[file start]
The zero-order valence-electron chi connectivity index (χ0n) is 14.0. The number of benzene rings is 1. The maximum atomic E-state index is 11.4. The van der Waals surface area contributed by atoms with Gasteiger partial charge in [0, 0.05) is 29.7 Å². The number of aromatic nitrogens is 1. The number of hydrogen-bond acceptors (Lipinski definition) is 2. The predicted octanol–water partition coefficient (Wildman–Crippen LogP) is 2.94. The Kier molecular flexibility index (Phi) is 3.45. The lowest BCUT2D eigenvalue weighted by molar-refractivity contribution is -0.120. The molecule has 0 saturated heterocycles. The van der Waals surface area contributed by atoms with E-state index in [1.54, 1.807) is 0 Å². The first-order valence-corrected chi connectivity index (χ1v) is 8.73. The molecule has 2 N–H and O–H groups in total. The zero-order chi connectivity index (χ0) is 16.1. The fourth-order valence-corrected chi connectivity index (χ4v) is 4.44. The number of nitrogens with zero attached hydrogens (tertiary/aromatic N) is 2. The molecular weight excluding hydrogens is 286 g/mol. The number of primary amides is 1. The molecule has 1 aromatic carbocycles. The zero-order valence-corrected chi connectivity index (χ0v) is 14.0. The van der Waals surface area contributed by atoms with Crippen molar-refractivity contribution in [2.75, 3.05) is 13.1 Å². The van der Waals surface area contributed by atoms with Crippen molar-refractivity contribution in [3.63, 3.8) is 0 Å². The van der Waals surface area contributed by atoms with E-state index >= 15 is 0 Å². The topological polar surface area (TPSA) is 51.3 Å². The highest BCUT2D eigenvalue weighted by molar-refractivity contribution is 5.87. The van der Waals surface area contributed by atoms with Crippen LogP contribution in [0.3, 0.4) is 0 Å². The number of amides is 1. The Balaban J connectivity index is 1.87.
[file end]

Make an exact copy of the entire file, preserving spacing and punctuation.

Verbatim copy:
The zero-order valence-electron chi connectivity index (χ0n) is 14.0. The number of benzene rings is 1. The maximum atomic E-state index is 11.4. The van der Waals surface area contributed by atoms with Gasteiger partial charge in [0, 0.05) is 29.7 Å². The number of aromatic nitrogens is 1. The number of hydrogen-bond acceptors (Lipinski definition) is 2. The predicted octanol–water partition coefficient (Wildman–Crippen LogP) is 2.94. The Kier molecular flexibility index (Phi) is 3.45. The lowest BCUT2D eigenvalue weighted by molar-refractivity contribution is -0.120. The molecule has 0 saturated heterocycles. The van der Waals surface area contributed by atoms with E-state index in [1.54, 1.807) is 0 Å². The first-order valence-corrected chi connectivity index (χ1v) is 8.73. The molecule has 2 N–H and O–H groups in total. The zero-order chi connectivity index (χ0) is 16.1. The fourth-order valence-corrected chi connectivity index (χ4v) is 4.44. The number of nitrogens with zero attached hydrogens (tertiary/aromatic N) is 2. The molecular weight excluding hydrogens is 286 g/mol. The number of primary amides is 1. The molecule has 1 aromatic carbocycles. The zero-order valence-corrected chi connectivity index (χ0v) is 14.0. The van der Waals surface area contributed by atoms with Crippen molar-refractivity contribution in [2.75, 3.05) is 13.1 Å². The van der Waals surface area contributed by atoms with Crippen molar-refractivity contribution in [3.63, 3.8) is 0 Å². The van der Waals surface area contributed by atoms with E-state index >= 15 is 0 Å². The topological polar surface area (TPSA) is 51.3 Å². The highest BCUT2D eigenvalue weighted by molar-refractivity contribution is 5.87. The van der Waals surface area contributed by atoms with Crippen LogP contribution in [0.3, 0.4) is 0 Å². The number of amides is 1. The Balaban J connectivity index is 1.87.